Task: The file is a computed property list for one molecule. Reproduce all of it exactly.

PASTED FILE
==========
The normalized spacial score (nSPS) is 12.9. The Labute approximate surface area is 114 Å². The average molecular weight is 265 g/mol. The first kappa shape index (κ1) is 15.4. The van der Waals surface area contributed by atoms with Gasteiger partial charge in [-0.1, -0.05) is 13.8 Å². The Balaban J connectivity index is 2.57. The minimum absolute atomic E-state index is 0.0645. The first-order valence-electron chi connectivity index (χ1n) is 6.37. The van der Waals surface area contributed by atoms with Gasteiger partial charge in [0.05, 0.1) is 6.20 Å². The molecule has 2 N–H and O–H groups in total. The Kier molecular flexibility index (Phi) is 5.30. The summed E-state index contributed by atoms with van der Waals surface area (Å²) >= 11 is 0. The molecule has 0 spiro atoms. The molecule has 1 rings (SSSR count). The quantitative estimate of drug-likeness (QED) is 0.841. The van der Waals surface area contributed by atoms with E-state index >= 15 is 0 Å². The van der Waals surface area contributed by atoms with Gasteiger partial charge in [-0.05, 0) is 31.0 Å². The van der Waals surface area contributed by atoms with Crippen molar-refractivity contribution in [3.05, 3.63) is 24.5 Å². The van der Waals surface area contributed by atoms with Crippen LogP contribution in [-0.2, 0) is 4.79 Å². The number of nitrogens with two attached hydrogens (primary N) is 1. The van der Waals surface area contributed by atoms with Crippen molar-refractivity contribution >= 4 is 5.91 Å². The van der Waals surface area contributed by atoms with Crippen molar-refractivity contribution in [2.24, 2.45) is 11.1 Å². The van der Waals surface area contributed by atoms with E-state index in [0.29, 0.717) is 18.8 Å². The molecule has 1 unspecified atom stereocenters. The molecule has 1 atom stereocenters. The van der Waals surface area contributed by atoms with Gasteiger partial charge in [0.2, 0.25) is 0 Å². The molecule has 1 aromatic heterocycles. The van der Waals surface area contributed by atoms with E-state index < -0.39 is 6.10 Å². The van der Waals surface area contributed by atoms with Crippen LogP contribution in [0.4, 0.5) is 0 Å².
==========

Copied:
The normalized spacial score (nSPS) is 12.9. The Labute approximate surface area is 114 Å². The average molecular weight is 265 g/mol. The first kappa shape index (κ1) is 15.4. The van der Waals surface area contributed by atoms with Gasteiger partial charge in [-0.1, -0.05) is 13.8 Å². The Balaban J connectivity index is 2.57. The minimum absolute atomic E-state index is 0.0645. The first-order valence-electron chi connectivity index (χ1n) is 6.37. The van der Waals surface area contributed by atoms with Gasteiger partial charge in [0.05, 0.1) is 6.20 Å². The molecule has 2 N–H and O–H groups in total. The Kier molecular flexibility index (Phi) is 5.30. The summed E-state index contributed by atoms with van der Waals surface area (Å²) >= 11 is 0. The molecule has 0 spiro atoms. The molecule has 1 rings (SSSR count). The quantitative estimate of drug-likeness (QED) is 0.841. The van der Waals surface area contributed by atoms with E-state index >= 15 is 0 Å². The van der Waals surface area contributed by atoms with Gasteiger partial charge in [-0.05, 0) is 31.0 Å². The van der Waals surface area contributed by atoms with Crippen molar-refractivity contribution in [3.05, 3.63) is 24.5 Å². The van der Waals surface area contributed by atoms with Crippen LogP contribution in [-0.2, 0) is 4.79 Å². The number of nitrogens with two attached hydrogens (primary N) is 1. The van der Waals surface area contributed by atoms with Crippen molar-refractivity contribution >= 4 is 5.91 Å². The van der Waals surface area contributed by atoms with Crippen molar-refractivity contribution in [2.24, 2.45) is 11.1 Å². The van der Waals surface area contributed by atoms with E-state index in [0.29, 0.717) is 18.8 Å². The molecule has 1 unspecified atom stereocenters. The molecule has 1 atom stereocenters. The van der Waals surface area contributed by atoms with Gasteiger partial charge in [0.2, 0.25) is 0 Å². The molecule has 1 aromatic heterocycles. The van der Waals surface area contributed by atoms with E-state index < -0.39 is 6.10 Å². The van der Waals surface area contributed by atoms with Crippen LogP contribution in [0.4, 0.5) is 0 Å².